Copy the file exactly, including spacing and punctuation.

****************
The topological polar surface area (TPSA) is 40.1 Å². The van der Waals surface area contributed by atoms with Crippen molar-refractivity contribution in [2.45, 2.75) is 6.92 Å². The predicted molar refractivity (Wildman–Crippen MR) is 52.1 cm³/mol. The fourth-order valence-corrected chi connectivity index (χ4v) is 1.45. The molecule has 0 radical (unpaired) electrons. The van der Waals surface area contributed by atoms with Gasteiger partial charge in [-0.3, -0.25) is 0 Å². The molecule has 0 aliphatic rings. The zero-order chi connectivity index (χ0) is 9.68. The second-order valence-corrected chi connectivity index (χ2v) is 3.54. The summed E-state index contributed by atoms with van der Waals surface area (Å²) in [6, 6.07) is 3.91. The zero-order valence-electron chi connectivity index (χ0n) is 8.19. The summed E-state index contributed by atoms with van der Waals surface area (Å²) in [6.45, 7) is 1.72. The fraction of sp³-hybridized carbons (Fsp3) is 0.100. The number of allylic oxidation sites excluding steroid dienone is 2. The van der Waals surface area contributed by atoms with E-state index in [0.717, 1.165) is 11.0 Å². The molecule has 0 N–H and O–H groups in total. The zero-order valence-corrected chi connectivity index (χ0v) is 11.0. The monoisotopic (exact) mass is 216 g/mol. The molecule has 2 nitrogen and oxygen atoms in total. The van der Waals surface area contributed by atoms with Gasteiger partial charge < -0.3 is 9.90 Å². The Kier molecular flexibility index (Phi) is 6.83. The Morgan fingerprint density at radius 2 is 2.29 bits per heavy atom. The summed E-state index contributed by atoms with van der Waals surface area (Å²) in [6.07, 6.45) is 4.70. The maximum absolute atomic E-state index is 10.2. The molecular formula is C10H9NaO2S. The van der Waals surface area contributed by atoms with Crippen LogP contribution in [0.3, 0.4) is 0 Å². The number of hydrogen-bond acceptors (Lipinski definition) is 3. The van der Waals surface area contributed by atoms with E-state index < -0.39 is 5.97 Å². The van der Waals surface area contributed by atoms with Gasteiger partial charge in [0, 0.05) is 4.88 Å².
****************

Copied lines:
The topological polar surface area (TPSA) is 40.1 Å². The van der Waals surface area contributed by atoms with Crippen molar-refractivity contribution in [2.45, 2.75) is 6.92 Å². The predicted molar refractivity (Wildman–Crippen MR) is 52.1 cm³/mol. The fourth-order valence-corrected chi connectivity index (χ4v) is 1.45. The molecule has 0 radical (unpaired) electrons. The van der Waals surface area contributed by atoms with Gasteiger partial charge in [-0.3, -0.25) is 0 Å². The molecule has 0 aliphatic rings. The zero-order chi connectivity index (χ0) is 9.68. The second-order valence-corrected chi connectivity index (χ2v) is 3.54. The summed E-state index contributed by atoms with van der Waals surface area (Å²) in [6, 6.07) is 3.91. The zero-order valence-electron chi connectivity index (χ0n) is 8.19. The summed E-state index contributed by atoms with van der Waals surface area (Å²) in [6.45, 7) is 1.72. The fraction of sp³-hybridized carbons (Fsp3) is 0.100. The number of allylic oxidation sites excluding steroid dienone is 2. The van der Waals surface area contributed by atoms with E-state index in [0.717, 1.165) is 11.0 Å². The molecule has 0 N–H and O–H groups in total. The zero-order valence-corrected chi connectivity index (χ0v) is 11.0. The monoisotopic (exact) mass is 216 g/mol. The molecule has 2 nitrogen and oxygen atoms in total. The van der Waals surface area contributed by atoms with Gasteiger partial charge < -0.3 is 9.90 Å². The Kier molecular flexibility index (Phi) is 6.83. The Morgan fingerprint density at radius 2 is 2.29 bits per heavy atom. The summed E-state index contributed by atoms with van der Waals surface area (Å²) in [6.07, 6.45) is 4.70. The maximum absolute atomic E-state index is 10.2. The molecular formula is C10H9NaO2S. The van der Waals surface area contributed by atoms with Crippen LogP contribution in [0.3, 0.4) is 0 Å². The number of hydrogen-bond acceptors (Lipinski definition) is 3. The van der Waals surface area contributed by atoms with E-state index < -0.39 is 5.97 Å². The van der Waals surface area contributed by atoms with Gasteiger partial charge in [0, 0.05) is 4.88 Å².